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Brian Mark Weber / May 20, 2022

About That $40 Billion for Ukraine…

It’s a lot of money, and it doesn’t do anything to alleviate the suffering here at home.

Recently, you might have seen your neighbors flying the sky-blue-and-yellow national flag of Ukraine. Supporting that battered but resilient country is popular these days, as it should be.

Individuals, organizations, and businesses nationwide are courting donations to help the Ukrainian people endure these hardships. And it’s all but impossible not to feel compassion for those whose homes, towns, and families have been devastated by Russia’s unprovoked invasion. Americans are good people. We don’t like seeing the innocent being pillaged by despots anywhere in the world. We also have legitimate national security interest in stopping Russian imperialism.

Then again, we have our own problems here at home. And our leaders don’t seem to care.

Americans are, right now, having trouble putting gas in the tank and food on the table. Mothers can’t find baby formula for their infants. Our big cities are being ravaged by drugs and crime. Our roads and bridges are crumbling despite decades of “infrastructure spending” by Congress. And our southern border is practically nonexistent thanks to Joe Biden.

Yet this week, the U.S. Senate passed, in bipartisan fashion, a $40 billion aid package for Ukraine — a package Biden requested and is expected to sign.

Before the bill emerged from the Senate, Heritage Action put things in perspective: “America is struggling with record-setting inflation, debt, a porous border, crime and energy depletion yet progressives in Washington are prioritizing a $40 billion aid package to Ukraine — more than the entire annual budget of the U.S. Department of Justice.”

What does $40 billion cover? According to National Review:

The bill — termed the Additional Ukraine Supplemental Appropriations Act, 2022 — passed 86-11 and would provide Ukraine with $20.1 billion in direct military aid, which will be used to obtain U.S.-made weapons systems such as Patriot and Stinger surface-to-air missiles, and Javelin anti-tank missiles, used to destroy Russian armored columns and military aircraft. It also provides $8 billion in economic assistance, $5 billion in food aid, and $1 billion to support refugees who have fled country, which the U.N. estimates to be over six million people.

We’d certainly argue over the wisdom of certain allocations, but the bottom line is that we don’t have the money. Unless we borrow it from China.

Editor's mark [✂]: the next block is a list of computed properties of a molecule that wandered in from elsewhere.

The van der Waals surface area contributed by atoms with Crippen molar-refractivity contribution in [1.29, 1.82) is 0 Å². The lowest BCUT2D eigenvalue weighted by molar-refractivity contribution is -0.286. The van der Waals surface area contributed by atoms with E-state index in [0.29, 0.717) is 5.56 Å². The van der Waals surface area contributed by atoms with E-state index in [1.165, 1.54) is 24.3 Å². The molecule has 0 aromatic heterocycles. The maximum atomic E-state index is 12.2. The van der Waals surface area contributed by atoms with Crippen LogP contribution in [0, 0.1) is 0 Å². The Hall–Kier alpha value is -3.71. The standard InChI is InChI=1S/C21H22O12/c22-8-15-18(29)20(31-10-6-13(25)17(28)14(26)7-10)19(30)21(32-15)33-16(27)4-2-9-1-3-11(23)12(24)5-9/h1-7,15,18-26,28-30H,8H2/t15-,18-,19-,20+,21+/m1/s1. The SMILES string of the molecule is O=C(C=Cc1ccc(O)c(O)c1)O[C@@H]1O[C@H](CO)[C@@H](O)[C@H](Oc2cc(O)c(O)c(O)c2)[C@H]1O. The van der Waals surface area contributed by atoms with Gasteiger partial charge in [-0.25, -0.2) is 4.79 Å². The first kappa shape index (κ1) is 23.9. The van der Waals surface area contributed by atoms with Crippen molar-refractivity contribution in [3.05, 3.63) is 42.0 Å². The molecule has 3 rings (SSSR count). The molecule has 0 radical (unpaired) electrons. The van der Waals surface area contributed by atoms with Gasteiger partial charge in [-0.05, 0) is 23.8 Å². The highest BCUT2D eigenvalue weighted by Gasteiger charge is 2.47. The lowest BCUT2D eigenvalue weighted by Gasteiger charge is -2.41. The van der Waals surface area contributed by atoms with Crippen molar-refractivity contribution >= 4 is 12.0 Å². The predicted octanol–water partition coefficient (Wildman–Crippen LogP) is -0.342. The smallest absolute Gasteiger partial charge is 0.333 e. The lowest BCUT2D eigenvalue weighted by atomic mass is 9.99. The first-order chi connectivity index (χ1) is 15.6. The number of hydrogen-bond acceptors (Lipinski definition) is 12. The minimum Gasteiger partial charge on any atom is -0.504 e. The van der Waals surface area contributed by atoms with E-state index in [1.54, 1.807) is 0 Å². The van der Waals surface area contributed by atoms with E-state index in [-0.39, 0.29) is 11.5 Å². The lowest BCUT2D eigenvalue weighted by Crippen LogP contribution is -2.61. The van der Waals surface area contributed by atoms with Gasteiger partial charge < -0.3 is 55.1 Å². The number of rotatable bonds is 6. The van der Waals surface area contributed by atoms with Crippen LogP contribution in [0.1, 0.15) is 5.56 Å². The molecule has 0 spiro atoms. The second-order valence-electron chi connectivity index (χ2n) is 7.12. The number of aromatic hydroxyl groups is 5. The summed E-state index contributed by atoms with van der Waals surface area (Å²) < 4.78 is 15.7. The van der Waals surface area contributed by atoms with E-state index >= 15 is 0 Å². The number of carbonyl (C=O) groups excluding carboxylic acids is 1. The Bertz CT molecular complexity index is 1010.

Kentucky Republican Senator Rand Paul temporarily blocked the measure in the Senate, but it wasn’t enough. “We cannot save Ukraine by dooming the United States economy,” he said. “This bill under consideration would spend $40 billion. This is the second spending bill for Ukraine in two months, and this bill is three times larger than the first.”

Paul also argued, “It’s threatening our own national security, and it’s frankly a slap in the face to millions of taxpayers who are struggling to buy gas, groceries, and find baby formula.”

Of course, many people in Congress and on social media criticized Paul for downplaying the gravity of the situation. They claim we must do whatever is necessary to stop Russia from threatening Europe and the United States.

Texas Senator Ted Cruz, among others, is fully on board with the spending, having warned that our refusal to fund Ukraine would threaten our national security, make Americans less safe and secure, and might force us to spend much more down the road. “The reason we should support our Ukrainian allies who are fighting and killing Russian soldiers is because it protects American national security,” he said. “It keeps America safer, and it prevents our enemies from getting stronger.”

Likewise, as The Wall Street Journal notes, this money isn’t merely for military hardware. It will also aid that war-torn nation in other ways and will send a message to China that aggression against the West will come with a price tag.

In terms of politics, the issue is splintering the Republican Party between its America First and Interventionist factions.

Clearly, both sides have valid arguments. But there’s one aspect of the debate that sticks out: accountability. According to Heritage Action, “The legislation does not include several important measures — there are no spending offsets, no accountability for where each dollar will be spent, and no guarantees for equal contributions from European neighbors. Additionally, the aid package only lasts through September of this year, meaning Congress will be expected to reconsider the legislation after only about three months.”

For now, the debate is over, as this $40 billion just needs Joe Biden’s signature. But important questions linger. Will it be the last aid package? Will it really be enough to help Ukraine fend off Russia? When will Europe get its act together and solve its own problems? And, finally, when will this president and this Congress see fit to focus on America’s problems?

Few in Washington are asking these questions.

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